Why Brecon Beacons National Park has changed its name – and why you should visit now 

Bannau Brycheiniog is the new name for the Brecon Beacons – our expert shares why you should visit this national park

This week the Brecon Beacons National Park launched its new name – Bannau Brycheiniog.

Park bosses used its 66th birthday on Monday to announce the name change, drawing on its Welsh heritage.

A new logo was also revealed, with the well-known emblem of a burning beacon replaced by an image depicting the park’s most famous mountain, a river, a crown and a star.

As an ambassador for the park (and as someone who has called it home for more than 25 years), I can tell you that now is the perfect time to visit, with mountains, wooded valleys, waterfalls and bustling towns awaiting visitors.

Sunset over the Central Beacons mountainsCredit: Shutterstock /gazadavies93

Here I reveal the top locations to visit in the 520-square-mile park (1344 sq km), along with more information on the name change – along with correct pronunciation of its new Welsh title.


Why has Brecon Beacons National Park changed its name?

BBNP Chief Executive Catherine Mealing-Jones explains that Bannau Brycheiniog had always been the Welsh name for the park, and now this is being brought to the fore, rather than the English version. 

“Reclaiming our old name reflects our commitment to the Welsh language, but we understand people are used to calling the park by the name everyone’s used for 66 years, so we don’t expect everyone to use Bannau Brycheiniog, at least straight away,” she explains. 

The name change has attracted criticism from some quarters as an expensive and unnecessary rebranding, but it is part of a wider overhaul of how the park is managed, to try to address serious environmental challenges.

A new management plan will attempt to reverse big declines in wildlife species by 2030 and hit a target of net zero carbon emissions by 2035. Bosses say the plans include working with partners to plant a million trees, restoring 16,000 hectares of damaged peatland, building renewable energy schemes, new fruit and vegetable growing projects and improving public transport.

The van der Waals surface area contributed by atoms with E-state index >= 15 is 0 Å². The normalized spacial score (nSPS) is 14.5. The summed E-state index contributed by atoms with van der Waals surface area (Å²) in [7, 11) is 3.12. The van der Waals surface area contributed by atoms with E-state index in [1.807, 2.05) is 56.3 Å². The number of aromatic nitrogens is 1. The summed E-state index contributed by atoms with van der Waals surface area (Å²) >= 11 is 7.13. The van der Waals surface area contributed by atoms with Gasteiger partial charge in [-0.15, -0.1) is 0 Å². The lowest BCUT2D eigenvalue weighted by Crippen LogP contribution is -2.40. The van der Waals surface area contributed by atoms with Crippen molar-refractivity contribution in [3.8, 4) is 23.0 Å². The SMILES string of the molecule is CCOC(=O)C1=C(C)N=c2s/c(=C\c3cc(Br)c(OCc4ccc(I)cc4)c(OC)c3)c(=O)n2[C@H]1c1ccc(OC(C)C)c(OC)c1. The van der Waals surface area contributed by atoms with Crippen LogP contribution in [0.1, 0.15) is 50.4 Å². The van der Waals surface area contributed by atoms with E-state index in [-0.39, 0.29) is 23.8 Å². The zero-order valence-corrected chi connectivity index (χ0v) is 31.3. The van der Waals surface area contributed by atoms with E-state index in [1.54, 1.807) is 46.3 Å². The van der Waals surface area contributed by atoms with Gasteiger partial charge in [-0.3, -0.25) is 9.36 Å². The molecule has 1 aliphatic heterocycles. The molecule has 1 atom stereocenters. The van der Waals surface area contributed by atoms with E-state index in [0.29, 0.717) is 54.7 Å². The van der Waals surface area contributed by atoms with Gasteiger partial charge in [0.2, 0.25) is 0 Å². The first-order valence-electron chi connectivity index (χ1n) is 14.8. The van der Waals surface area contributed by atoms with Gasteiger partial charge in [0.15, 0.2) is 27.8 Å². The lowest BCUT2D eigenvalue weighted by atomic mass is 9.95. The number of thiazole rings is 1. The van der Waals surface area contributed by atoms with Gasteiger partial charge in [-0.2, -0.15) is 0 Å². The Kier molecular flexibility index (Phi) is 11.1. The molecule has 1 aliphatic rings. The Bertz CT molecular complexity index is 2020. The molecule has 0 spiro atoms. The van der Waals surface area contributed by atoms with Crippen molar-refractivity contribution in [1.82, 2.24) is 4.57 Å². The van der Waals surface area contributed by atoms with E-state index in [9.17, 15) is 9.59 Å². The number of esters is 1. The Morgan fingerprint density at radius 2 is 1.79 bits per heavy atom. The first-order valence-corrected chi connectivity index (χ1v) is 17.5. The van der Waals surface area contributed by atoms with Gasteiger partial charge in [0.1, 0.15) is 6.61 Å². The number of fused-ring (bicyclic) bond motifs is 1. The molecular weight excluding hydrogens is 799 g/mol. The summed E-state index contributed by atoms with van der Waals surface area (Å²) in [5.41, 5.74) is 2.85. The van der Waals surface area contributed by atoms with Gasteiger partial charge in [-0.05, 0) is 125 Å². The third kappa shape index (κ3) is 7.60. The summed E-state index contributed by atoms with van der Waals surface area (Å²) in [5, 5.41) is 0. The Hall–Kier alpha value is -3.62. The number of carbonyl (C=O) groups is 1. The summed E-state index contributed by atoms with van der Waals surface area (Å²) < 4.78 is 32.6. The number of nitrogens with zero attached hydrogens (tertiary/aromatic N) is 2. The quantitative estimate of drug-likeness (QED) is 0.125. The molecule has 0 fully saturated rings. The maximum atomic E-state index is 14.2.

How to pronounce Bannau Brycheiniog – and what it means

Bannau Brycheiniog is pronounced ‘ban-aye bruch-ay-nee-og’, with the ch making the same sound as in ‘loch’. 

The new name means ‘the peaks of Brychan’s kingdom.’ Brycheiniog was named after 5th Century King Brychan, and was an independent kingdom in the early Middle Ages – its borders roughly match those of the national park today. 

With a new name and image, now is the perfect time to visit Bannau Brycheiniog, which attracts more than four million visitors every year. 

The 10 best places to visit in Bannau Brycheiniog National Park

Bannau Brycheiniog is home to a mix of mountains and moorland, standing stones, castles, waterfalls and wildlife. Here are my top 10 favourite places to visit in the park. 

1. Pen y Fan

This is the highest mountain in the south of the United Kingdom. Pen y Fan is awe inspiring and a visit to the National Park isn’t complete without at least seeing it, alongside its neighbouring peaks of Cribyn, Corn Du and Fan y Big. 

A view of Pen y Fan, the highest mountain in the south of the UKCredit: Shutterstock / Murrissey72

There are vantage points from laybys on the A40, east of Brecon, and the A470, south of Brecon.  

But if your fitness and the weather allow, then nothing beats a hike up to the summit. On a clear day you’ll enjoy views to the Severn Estuary and the mountains of mid Wales. 

The easiest route is very popular, so set out early as the car parks fill up quickly, especially at weekends and holidays.  

2. Monmouthshire and Brecon Canal

Exploring the canal is a wonderful way to spend a few hours. You can walk or cycle along the tow path or take to the water in a hire boat, paddleboard or canoe. 

A white house on the banks of a canalCredit: Shutterstock /Chrislofotos

Visit the Fourteen Locks Canal Centre for all the info about the canal and to see one of Britain’s most impressive staircase lock systems. Goytre Wharf, near Abergavenny, has a café and you can hire boats and canoes. If you fancy a walk, there’s a lovely out and back route from Brecon Basin to the historic Brynich Aqueduct. 

3. Waterfall Country

No visit to the park would be complete without a visit to Waterfall Country. It’s one of the most beautiful and popular parts of the park, with steep, tree-lined gorges and stunning waterfalls. 

A waterfall in South WalesCredit: Shutterstock / Billy Stock

You can enjoy a variety of walks here, from ones which are suitable for wheelchair-users, to the most Instagrammed waterfall, Sgwd yr Eira, where you can walk along a path behind the waterfalls. It is an easier path than it looks but be careful as it is slippyI’ve walked it a few times and find using a walking pole really helpful. Once again, arrive early as the car parks fill up quickly. 

4. Hay-on-Wye